The Rescue by Edward Dyson

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There's a sudden, fierce clang of the knocker, then the sound of a voice in the shaft,
Shrieking words that drum hard on the centres, and the braceman goes suddenly daft:
"Set the whistle a-blowin' like blazes! Billy, run, give old Mackie a call --
Run, you fool! Number Two's gone to pieces, and Fred Banker is caught in the fall!
Say, hello! there below -- any hope, boys, any chances of savin' his life?
'Heave away!' sez the knocker. They've started. God be praised, he's no younguns nor wife!"'      

Screams the whistle in fearful entreaty, and the wild echo raves on the spur,
And the night that was still as a sleeper in a soft charm├ęd sleep is astir
With the fluttering of wings in the wattles, and the vague frightened murmur of birds,
With far cooeys that carry the warning, running feet, inarticulate words
From the black belt of bush come the miners, and they gather by Mack on the brace,
Out of breath, barely clad, and half wakened, with a question in every face.

"Who's b'low?" "Where's the fall?" "Didn't I tell you? -- Didn't I say that them sets wasn't sound?"
"Is it Fred? He was reckless, was Baker, now he's seen his last shift underground."
"And his mate? Where is Sandy M'Fadyn?" "Sandy's snorin' at home on his bunk."  
"Not at work! Name o' God! a forebod'n'?" "A forebodin' be hanged! He is drunk!"
'Take it steady there lads!" the boss orders. He is white to the roots of his hair.
"We may get him, alive before daybreak if he's close to the face and has air."  

Down below in the dim drive like demons the facenmen are pegging away.
Long and Coots in the lowermost level heard her thunder, nor lingered to say
What it meant; but they rushed for the ladders, and they went up the shaft with a run,
For they knew the weak spot in the workings, and they guessed there was graft to be done.
Number Two was pitch dark, and they scrambled to the plat and they made for the face,
But the roof had come down fifty yards in, and the reef was all over the place.

Now they give way to men from the surface, and they're hauled up on top for a blow,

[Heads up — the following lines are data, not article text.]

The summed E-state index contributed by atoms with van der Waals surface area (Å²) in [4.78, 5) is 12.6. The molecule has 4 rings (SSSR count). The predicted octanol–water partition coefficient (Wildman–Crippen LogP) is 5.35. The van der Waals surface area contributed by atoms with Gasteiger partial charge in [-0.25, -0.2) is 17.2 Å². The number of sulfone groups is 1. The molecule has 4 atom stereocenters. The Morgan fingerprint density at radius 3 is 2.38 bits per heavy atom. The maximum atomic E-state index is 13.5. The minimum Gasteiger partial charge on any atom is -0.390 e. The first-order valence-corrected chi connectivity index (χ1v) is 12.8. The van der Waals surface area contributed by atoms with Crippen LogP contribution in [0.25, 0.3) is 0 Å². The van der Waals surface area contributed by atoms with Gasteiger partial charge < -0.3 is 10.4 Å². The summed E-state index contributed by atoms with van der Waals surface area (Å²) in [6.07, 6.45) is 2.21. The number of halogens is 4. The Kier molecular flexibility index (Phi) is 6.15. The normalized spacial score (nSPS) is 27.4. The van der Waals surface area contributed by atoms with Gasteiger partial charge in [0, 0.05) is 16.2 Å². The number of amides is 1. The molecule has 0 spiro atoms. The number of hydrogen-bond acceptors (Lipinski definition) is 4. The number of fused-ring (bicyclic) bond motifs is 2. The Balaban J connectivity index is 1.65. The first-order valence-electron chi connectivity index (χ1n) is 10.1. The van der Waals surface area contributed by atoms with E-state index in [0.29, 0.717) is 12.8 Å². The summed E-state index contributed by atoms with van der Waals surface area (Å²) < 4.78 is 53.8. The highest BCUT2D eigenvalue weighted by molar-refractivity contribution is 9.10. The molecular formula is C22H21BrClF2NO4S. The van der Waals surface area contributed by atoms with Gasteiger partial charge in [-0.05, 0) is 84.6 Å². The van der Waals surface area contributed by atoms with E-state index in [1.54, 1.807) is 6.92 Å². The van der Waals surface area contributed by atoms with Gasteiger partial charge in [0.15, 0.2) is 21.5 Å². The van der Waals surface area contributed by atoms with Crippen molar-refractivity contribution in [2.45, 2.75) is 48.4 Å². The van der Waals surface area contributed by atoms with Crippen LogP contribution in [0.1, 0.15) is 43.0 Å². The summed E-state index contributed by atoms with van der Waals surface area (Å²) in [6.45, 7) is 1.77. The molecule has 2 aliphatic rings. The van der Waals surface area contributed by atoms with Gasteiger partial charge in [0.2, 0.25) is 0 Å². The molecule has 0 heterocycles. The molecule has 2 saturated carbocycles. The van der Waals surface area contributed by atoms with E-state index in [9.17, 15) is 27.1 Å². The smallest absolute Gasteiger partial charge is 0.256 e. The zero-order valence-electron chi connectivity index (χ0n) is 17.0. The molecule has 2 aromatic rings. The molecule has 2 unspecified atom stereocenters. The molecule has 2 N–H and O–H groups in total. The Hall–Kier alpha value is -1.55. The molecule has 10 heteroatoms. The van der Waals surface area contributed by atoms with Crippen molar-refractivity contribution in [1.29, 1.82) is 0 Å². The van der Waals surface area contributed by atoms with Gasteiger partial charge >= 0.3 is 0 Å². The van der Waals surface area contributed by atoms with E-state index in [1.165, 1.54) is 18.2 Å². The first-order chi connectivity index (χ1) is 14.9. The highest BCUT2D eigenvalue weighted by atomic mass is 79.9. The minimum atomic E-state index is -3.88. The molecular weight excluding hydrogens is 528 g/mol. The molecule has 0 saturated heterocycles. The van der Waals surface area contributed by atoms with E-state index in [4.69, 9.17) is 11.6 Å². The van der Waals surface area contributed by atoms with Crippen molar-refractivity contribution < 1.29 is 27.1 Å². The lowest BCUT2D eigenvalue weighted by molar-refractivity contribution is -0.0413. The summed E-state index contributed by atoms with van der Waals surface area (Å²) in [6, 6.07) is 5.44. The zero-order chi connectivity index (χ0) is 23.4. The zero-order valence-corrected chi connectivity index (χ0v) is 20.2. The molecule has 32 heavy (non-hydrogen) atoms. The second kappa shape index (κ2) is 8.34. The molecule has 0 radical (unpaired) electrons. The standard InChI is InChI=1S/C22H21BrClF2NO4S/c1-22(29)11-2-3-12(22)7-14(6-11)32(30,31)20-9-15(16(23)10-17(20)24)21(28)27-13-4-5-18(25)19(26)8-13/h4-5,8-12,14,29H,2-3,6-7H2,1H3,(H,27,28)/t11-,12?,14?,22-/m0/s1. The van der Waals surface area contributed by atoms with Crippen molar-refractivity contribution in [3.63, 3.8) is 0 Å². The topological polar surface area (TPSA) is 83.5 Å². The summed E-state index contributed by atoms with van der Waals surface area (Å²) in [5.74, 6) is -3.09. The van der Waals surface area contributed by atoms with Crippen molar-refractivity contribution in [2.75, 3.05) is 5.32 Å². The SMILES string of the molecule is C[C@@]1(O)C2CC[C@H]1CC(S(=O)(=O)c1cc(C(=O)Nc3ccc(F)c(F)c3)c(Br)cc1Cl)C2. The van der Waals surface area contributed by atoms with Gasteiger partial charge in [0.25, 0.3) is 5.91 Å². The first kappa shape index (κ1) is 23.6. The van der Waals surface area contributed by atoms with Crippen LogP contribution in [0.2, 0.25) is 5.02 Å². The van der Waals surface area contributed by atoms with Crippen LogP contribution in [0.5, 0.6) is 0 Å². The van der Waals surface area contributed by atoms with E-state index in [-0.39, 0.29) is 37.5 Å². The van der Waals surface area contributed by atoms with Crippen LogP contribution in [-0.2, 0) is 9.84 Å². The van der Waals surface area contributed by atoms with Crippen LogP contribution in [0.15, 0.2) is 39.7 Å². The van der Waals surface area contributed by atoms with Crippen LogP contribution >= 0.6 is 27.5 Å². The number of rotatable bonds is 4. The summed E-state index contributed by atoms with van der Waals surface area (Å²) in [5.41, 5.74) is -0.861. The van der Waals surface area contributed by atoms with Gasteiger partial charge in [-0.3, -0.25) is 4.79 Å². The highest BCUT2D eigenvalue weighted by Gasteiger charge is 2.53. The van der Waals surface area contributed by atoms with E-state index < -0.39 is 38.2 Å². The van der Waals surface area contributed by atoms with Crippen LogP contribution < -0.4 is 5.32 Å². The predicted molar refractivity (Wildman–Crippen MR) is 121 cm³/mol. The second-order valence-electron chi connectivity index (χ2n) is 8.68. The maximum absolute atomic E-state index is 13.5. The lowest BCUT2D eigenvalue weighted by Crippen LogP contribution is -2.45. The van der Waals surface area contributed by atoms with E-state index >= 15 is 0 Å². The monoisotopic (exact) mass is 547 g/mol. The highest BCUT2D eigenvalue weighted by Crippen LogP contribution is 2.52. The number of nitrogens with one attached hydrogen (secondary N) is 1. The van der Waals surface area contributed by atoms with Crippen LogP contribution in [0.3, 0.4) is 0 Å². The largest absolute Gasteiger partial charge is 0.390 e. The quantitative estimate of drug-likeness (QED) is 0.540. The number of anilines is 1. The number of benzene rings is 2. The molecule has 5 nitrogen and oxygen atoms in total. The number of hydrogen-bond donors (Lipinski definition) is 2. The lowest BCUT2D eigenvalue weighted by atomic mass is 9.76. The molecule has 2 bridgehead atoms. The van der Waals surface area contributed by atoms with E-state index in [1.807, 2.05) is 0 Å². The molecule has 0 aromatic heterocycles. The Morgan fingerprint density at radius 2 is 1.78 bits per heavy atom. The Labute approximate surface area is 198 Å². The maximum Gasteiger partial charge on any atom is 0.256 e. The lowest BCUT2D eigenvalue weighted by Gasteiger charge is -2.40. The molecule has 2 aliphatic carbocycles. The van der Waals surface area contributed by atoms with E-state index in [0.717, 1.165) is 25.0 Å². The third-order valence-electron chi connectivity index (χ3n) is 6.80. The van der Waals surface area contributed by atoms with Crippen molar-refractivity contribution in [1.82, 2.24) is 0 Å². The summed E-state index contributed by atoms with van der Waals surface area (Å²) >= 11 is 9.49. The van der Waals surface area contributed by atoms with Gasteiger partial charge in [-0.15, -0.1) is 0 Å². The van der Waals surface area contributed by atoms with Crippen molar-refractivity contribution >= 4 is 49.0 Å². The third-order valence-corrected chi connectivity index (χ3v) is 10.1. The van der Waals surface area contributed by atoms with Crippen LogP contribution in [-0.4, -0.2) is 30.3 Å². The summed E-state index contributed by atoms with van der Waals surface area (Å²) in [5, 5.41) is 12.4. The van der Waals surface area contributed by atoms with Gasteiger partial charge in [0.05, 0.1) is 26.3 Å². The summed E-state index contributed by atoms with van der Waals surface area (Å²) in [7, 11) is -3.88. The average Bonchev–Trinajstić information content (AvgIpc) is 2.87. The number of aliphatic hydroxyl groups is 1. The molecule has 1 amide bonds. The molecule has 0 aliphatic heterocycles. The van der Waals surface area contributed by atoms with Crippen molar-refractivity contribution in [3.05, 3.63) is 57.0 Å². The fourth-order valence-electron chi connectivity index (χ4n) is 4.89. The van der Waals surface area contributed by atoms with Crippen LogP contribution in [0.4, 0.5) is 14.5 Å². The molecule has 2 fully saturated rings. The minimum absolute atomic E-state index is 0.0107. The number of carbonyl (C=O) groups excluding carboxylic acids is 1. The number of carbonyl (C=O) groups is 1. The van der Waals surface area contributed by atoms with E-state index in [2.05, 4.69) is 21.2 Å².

When a life and death job is in doing there's room only for workers below.
Bare-armed, and bare-chested, and browny, with a grim, meaning set of the jaw,
The relay hurry in to the rescue, caring not for the danger a straw;
'Tis not toil, but a battle, they're called to, and like heroes the miners respond,
For a dead man lies crushed 'neath the timbers, or a live man is choking beyond.

By the faint, yellow glow of the candles, where the dank drive is hot with their breath,
On the verge of the Land of the Shadow, waging war breast to bosom with Death,
How they struggle, these giants, and slowly, as the trucks rattle into the gloom,
Inch by inch they advanco to the conquest of a prison -- or is it a tomb?
And the workings re-echo a volley as the timbers are driven in place,
But a whisper is borne to the toilers: "Boys, his mother is there on the brace!"    

Like veterans late put into action, fierce with longing to hew and to hack,   
Riordan's shift rushes in to relieve them, and the toil-stricken men stagger back.
"Stow the stuff, mates, wherever there's stowage! Run the man on the brace till he drops!
There's no time even to think on this billet. Bark the heels of the trucker who stops!
Keep the props well in front and he careful. He's in there and alive, never fret."
But the grey dawn is softening the ridges, and the word has not come to us yet.

At the mouth of the shaft men are waiting, all intent, as if held by a charm;
And their thews feel the craving for action, but they look with a sorrowful calm
Where a woman sits crouched by the capstan. In her eyes is not hope nor despair,
But a yearning that glowers like frenzy, and bids those who'd speak pity forbear.
Like a figure in stone she is seated till the labour of rescue be done,
For the father was killed in the Phoenix, and the son -- Lord of pity! the son?  

Still the knocker rings out and the engine shrieks and strains like a creature in pain
As the cage surges up to the surface or drops back to the darkness again.  
Now the morn is aglow on the ranges where the magpies are rivals in song   
And the musk scent steals up from the gully, but the battle is bitten and long.
"Hello! there on top!" they are calling. "They are through! He is seen in the drive!
They have got him -- thank Heaven! they've got him, and oh, blessed be God, he's alive! "  

"Man on! heave away!" "Step aside, lads, let his mother be first when he lands."
She was silent and strong in her anguish; now she babbles and weeps where she stands,
And the stern men, grown gentle, support her at the mouth of the shaft, till at last
With a rush the cage springs to the landing, and her son's arms encircle her fast.
She has cursed the old mine for its murders, for the victims its drives have ensnared,
Now she cries a great blessing upon it for the one precious life it has spared.

First published in The Argus, 10 February 1894;
and later in
The Launceston Examiner, 24 February 1884;
Rhymes from the Mines and Other Lines by Edward Dyson, 1896;
The Coo-ee Reciter: Humorous, Pathetic, Dramatic, Dialect, Recitations and Readings edited by William T. Pyke, 1904;
Old Ballads from the Bush edited by Bill Scott, 1987;
A Collection of Australian Bush Verse, 1989; and
Two Centuries of Australian Poetry edited by Kathrine Bell, 2007.

Author reference sites: Austlit, Australian Dictionary of Biography, Australian Poetry Library

See also.

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This page contains a single entry by Perry Middlemiss published on February 10, 2012 6:48 AM.

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